Jets look to extend streak of 18 straight third-down stops
FLORHAM PARK, N.J. (AP) Third down has been a big letdown against the New York Jets lately.
Third-and-short? Third-and-long? Well, better get ready for fourth down.
Opposing offenses have been stopped 18 straight times in third-down situations, the Jets’ longest streak of stinginess since 2010, when they had 21 in a row.
”It’s impressive,” linebacker Calvin Pace said flatly.
Sure is. And, it’s also the NFL’s best run since the Denver Broncos had 26 consecutive third-down stops in 2012, according to STATS.
”Oh, yeah, it’s cool, but we’re aiming for a lot more than just that,” linebacker Quinton Coples said of the 18 straight. ”I guess it’s a good number to start with, but we’re definitely looking forward to that number increasing each and every week.”
In New York’s last game in London two weeks ago, Miami went 0 for 12 on third-down attempts. The streak includes Philadelphia’s last six conversion tries three weeks ago.
”That’s one of the emphases we try to place on every week when we’re breaking down a team, what they like to do on third down,” defensive coordinator Kacy Rodgers said. ”That’s really the way to try to disrupt the offense, if you don’t let them get a rhythm and get going.”
It’s been nearly a month, helped, of course, by the bye-week break, since the Jets allowed a third-down conversion.
They have played eight full quarters this season without allowing a first down in that scenario, including the four against the Dolphins, the second half against the Eagles and the first half against Indianapolis on Sept. 21.
”You get a team off the field on third downs, it gives our offense more opportunities and you can increase your chances of winning,” Coples said. ”That’s pretty much it.”
While the home crowd might get extra-amped up with the Jets’ defense on the field with an opponent facing a third-down opportunity, the players insist it’s business as usual – no matter the down.
”Nah, we just play football,” Coples said. ”I mean, every down is important. It’s not like we’re like, `Oh, yeah, it’s third down! Let’s get going!’ It’s just like any other down and distance in football. We’ve just got to go out there and turn up.”
The success can be attributed in part to Rodgers and coach Todd Bowles dialing up the blitz on third downs. But the Jets regularly put pressure on quarterbacks to get teams into third-and-long situations.
They used an eye-popping 22 blitzes with defensive backs, many of them with cornerback Buster Skrine, in various situations against the Dolphins.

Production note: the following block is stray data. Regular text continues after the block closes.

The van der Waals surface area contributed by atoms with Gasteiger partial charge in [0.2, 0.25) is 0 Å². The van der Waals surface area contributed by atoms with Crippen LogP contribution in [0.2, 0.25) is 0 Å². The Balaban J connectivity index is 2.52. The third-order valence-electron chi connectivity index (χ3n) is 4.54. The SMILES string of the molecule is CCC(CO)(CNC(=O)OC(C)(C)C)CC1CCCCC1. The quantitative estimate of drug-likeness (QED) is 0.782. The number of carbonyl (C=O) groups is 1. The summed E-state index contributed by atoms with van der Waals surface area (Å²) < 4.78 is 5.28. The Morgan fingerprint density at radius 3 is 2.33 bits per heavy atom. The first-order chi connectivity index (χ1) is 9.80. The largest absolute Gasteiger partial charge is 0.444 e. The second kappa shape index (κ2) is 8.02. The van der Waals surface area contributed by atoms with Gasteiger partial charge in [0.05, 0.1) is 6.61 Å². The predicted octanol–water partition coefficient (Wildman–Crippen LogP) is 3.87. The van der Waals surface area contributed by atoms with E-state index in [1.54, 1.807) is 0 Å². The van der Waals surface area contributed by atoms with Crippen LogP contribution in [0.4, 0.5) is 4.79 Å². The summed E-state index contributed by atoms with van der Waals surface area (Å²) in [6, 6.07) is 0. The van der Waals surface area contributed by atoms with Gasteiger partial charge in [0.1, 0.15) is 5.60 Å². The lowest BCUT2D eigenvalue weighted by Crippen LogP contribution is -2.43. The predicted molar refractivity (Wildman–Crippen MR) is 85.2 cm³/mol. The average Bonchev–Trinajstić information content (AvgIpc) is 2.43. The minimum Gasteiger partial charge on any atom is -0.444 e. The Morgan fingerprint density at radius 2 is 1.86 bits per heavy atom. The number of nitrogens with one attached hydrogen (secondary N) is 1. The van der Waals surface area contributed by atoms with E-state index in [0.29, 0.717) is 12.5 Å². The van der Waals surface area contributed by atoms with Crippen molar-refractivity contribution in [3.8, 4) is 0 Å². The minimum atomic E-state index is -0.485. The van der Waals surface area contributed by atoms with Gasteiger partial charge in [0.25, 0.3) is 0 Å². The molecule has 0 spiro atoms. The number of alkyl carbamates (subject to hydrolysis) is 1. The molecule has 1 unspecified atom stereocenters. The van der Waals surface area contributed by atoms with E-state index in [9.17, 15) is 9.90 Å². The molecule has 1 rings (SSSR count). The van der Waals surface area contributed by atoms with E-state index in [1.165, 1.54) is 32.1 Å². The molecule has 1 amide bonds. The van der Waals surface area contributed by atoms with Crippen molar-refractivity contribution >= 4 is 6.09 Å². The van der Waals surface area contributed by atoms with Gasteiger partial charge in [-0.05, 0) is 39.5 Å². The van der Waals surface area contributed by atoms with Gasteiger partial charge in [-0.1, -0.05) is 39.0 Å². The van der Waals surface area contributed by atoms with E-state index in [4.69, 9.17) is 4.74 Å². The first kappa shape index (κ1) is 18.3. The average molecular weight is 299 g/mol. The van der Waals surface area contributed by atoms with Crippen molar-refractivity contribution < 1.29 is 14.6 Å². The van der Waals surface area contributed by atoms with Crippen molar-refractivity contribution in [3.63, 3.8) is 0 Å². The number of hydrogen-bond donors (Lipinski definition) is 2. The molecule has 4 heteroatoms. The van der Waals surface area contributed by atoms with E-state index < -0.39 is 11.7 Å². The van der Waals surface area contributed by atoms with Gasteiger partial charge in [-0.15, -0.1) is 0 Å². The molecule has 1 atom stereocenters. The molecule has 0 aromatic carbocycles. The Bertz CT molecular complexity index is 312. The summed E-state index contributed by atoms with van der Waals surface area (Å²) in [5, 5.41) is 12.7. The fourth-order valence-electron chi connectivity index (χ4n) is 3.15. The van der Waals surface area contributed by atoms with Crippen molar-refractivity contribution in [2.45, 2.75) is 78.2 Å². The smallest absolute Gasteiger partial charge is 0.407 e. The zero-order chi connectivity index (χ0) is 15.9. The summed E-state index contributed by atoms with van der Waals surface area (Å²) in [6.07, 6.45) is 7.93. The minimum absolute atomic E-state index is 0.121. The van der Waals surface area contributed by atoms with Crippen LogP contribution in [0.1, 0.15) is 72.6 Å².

”There’s no science to it,” Bowles said. ”A couple plays, we got lucky on. It wasn’t all us. Sometimes it was them. A lot of times, we made a bunch of plays, whether the ball was tipped or sacked or they threw incompletions. We just find (that) we want to keep it going and build momentum and hopefully we can keep it up.”
Washington will be the next opponent looking to end New York’s streak on Sunday at MetLife Stadium.
The Redskins have converted 44.6 percent (33 of 74) of their third-down opportunities, ranking them sixth in the NFL, just slightly behind Oakland. The 33 conversions are good for fourth in the league.
”It’s going to be a chess match,” Pace said, ”a challenge right there.”
Except for the fact that the Redskins will be without Pro Bowl left tackle Trent Williams and center Kory Lichtensteiger. Williams has a concussion and will be replaced by Ty Nsekhe, who’ll make his first NFL start. Lichtensteiger has shoulder and finger injuries, and Josh LeRibeus will play in his place while making his second start.
Add in the fact that the Jets’ already stout defensive line is getting Sheldon Richardson back from a four-game suspension, and it could make for a long day for the Redskins.
”Oh, man, their front four is amazing, man,” Redskins running back Matt Jones said. ”They’re big, stout, hard to move. They play a great Bear (46 formation) defense. Their linebackers can run. And definitely you’ve got some amazing DBs out there.”
Not that New York is necessarily expecting an easy afternoon filled with sacks and third-down stops.
”I think when you try to take people lightly,” Bowles said, ”they’re gonna kick your butt.”
NOTES: The Jets announced that their honorary captains Sunday will be five breast cancer survivors representing the American Cancer Society as part of the NFL’s Breast Cancer Awareness month. … In an interview with CBS’ ”60 Minutes” airing Sunday, CB Darrelle Revis was asked to describe what ”Revis Island” is. ”It’s some place that receivers do not want to go,” he said. ”We bring you over. We boat you back, too. It’s a vacation.”
AP freelance writer Ian Quillen in Ashburn, Virginia, contributed to this story.
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